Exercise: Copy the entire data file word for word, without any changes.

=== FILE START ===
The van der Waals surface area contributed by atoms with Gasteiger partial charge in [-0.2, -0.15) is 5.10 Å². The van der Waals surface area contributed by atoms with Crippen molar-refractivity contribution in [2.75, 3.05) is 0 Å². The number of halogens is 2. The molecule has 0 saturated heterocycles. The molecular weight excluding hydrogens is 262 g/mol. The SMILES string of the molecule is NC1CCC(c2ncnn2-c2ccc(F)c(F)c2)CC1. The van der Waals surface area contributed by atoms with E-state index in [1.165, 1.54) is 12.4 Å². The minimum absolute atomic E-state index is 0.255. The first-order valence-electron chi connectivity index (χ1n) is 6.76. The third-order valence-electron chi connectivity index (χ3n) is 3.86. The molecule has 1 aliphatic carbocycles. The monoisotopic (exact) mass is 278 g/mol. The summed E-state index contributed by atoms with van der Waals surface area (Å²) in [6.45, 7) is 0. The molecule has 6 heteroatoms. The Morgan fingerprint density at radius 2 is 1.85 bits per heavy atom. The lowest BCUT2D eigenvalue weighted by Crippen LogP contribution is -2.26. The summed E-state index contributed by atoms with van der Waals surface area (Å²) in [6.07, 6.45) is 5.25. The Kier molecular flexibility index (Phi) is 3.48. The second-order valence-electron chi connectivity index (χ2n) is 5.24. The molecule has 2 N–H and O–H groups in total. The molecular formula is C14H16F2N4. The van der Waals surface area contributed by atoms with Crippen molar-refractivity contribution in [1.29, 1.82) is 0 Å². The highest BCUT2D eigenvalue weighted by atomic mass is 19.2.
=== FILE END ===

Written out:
The van der Waals surface area contributed by atoms with Gasteiger partial charge in [-0.2, -0.15) is 5.10 Å². The van der Waals surface area contributed by atoms with Crippen molar-refractivity contribution in [2.75, 3.05) is 0 Å². The number of halogens is 2. The molecule has 0 saturated heterocycles. The molecular weight excluding hydrogens is 262 g/mol. The SMILES string of the molecule is NC1CCC(c2ncnn2-c2ccc(F)c(F)c2)CC1. The van der Waals surface area contributed by atoms with E-state index in [1.165, 1.54) is 12.4 Å². The minimum absolute atomic E-state index is 0.255. The first-order valence-electron chi connectivity index (χ1n) is 6.76. The third-order valence-electron chi connectivity index (χ3n) is 3.86. The molecule has 1 aliphatic carbocycles. The monoisotopic (exact) mass is 278 g/mol. The summed E-state index contributed by atoms with van der Waals surface area (Å²) in [6.45, 7) is 0. The molecule has 6 heteroatoms. The Morgan fingerprint density at radius 2 is 1.85 bits per heavy atom. The lowest BCUT2D eigenvalue weighted by Crippen LogP contribution is -2.26. The summed E-state index contributed by atoms with van der Waals surface area (Å²) in [6.07, 6.45) is 5.25. The Kier molecular flexibility index (Phi) is 3.48. The second-order valence-electron chi connectivity index (χ2n) is 5.24. The molecule has 2 N–H and O–H groups in total. The molecular formula is C14H16F2N4. The van der Waals surface area contributed by atoms with Crippen molar-refractivity contribution in [1.29, 1.82) is 0 Å². The highest BCUT2D eigenvalue weighted by atomic mass is 19.2.